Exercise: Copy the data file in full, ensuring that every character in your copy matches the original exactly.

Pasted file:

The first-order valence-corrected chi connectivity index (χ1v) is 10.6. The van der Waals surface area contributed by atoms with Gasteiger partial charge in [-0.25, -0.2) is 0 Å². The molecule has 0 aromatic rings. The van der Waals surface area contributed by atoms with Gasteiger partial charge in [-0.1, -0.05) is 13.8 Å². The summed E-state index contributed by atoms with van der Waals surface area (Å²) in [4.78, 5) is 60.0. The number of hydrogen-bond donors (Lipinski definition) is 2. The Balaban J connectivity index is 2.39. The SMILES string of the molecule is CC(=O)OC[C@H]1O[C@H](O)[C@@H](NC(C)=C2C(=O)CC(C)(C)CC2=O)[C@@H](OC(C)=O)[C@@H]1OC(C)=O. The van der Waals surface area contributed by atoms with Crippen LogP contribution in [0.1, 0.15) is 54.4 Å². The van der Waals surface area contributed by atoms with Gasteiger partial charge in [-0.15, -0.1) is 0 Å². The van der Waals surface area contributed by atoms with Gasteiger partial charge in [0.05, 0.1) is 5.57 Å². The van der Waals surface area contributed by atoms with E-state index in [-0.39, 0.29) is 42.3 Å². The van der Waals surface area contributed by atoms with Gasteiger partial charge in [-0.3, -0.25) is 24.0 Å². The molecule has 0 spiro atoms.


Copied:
The first-order valence-corrected chi connectivity index (χ1v) is 10.6. The van der Waals surface area contributed by atoms with Gasteiger partial charge in [-0.25, -0.2) is 0 Å². The molecule has 0 aromatic rings. The van der Waals surface area contributed by atoms with Gasteiger partial charge in [-0.1, -0.05) is 13.8 Å². The summed E-state index contributed by atoms with van der Waals surface area (Å²) in [4.78, 5) is 60.0. The number of hydrogen-bond donors (Lipinski definition) is 2. The Balaban J connectivity index is 2.39. The SMILES string of the molecule is CC(=O)OC[C@H]1O[C@H](O)[C@@H](NC(C)=C2C(=O)CC(C)(C)CC2=O)[C@@H](OC(C)=O)[C@@H]1OC(C)=O. The van der Waals surface area contributed by atoms with Crippen LogP contribution in [0.1, 0.15) is 54.4 Å². The van der Waals surface area contributed by atoms with Gasteiger partial charge in [-0.15, -0.1) is 0 Å². The van der Waals surface area contributed by atoms with Gasteiger partial charge in [0.05, 0.1) is 5.57 Å². The van der Waals surface area contributed by atoms with E-state index in [-0.39, 0.29) is 42.3 Å². The van der Waals surface area contributed by atoms with Gasteiger partial charge in [-0.3, -0.25) is 24.0 Å². The molecule has 0 spiro atoms.